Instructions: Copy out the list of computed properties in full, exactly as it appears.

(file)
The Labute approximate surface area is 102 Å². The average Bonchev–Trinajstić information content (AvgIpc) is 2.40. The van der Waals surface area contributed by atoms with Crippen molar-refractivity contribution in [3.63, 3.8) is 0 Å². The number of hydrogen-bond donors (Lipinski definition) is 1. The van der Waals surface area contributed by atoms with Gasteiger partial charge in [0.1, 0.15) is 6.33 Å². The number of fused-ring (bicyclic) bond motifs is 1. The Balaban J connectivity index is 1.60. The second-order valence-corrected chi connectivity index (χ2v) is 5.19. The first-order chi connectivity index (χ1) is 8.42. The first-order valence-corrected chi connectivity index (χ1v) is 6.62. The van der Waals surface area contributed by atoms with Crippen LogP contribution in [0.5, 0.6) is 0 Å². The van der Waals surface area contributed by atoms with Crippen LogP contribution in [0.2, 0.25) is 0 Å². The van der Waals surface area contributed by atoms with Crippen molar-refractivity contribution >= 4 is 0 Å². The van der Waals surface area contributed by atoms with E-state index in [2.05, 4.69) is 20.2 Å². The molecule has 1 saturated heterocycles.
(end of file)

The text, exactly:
The Labute approximate surface area is 102 Å². The average Bonchev–Trinajstić information content (AvgIpc) is 2.40. The van der Waals surface area contributed by atoms with Crippen molar-refractivity contribution in [3.63, 3.8) is 0 Å². The number of hydrogen-bond donors (Lipinski definition) is 1. The van der Waals surface area contributed by atoms with Gasteiger partial charge in [0.1, 0.15) is 6.33 Å². The number of fused-ring (bicyclic) bond motifs is 1. The Balaban J connectivity index is 1.60. The second-order valence-corrected chi connectivity index (χ2v) is 5.19. The first-order chi connectivity index (χ1) is 8.42. The first-order valence-corrected chi connectivity index (χ1v) is 6.62. The van der Waals surface area contributed by atoms with Crippen LogP contribution in [0.5, 0.6) is 0 Å². The van der Waals surface area contributed by atoms with Crippen LogP contribution in [0.2, 0.25) is 0 Å². The van der Waals surface area contributed by atoms with Crippen molar-refractivity contribution >= 4 is 0 Å². The van der Waals surface area contributed by atoms with E-state index in [2.05, 4.69) is 20.2 Å². The molecule has 1 saturated heterocycles.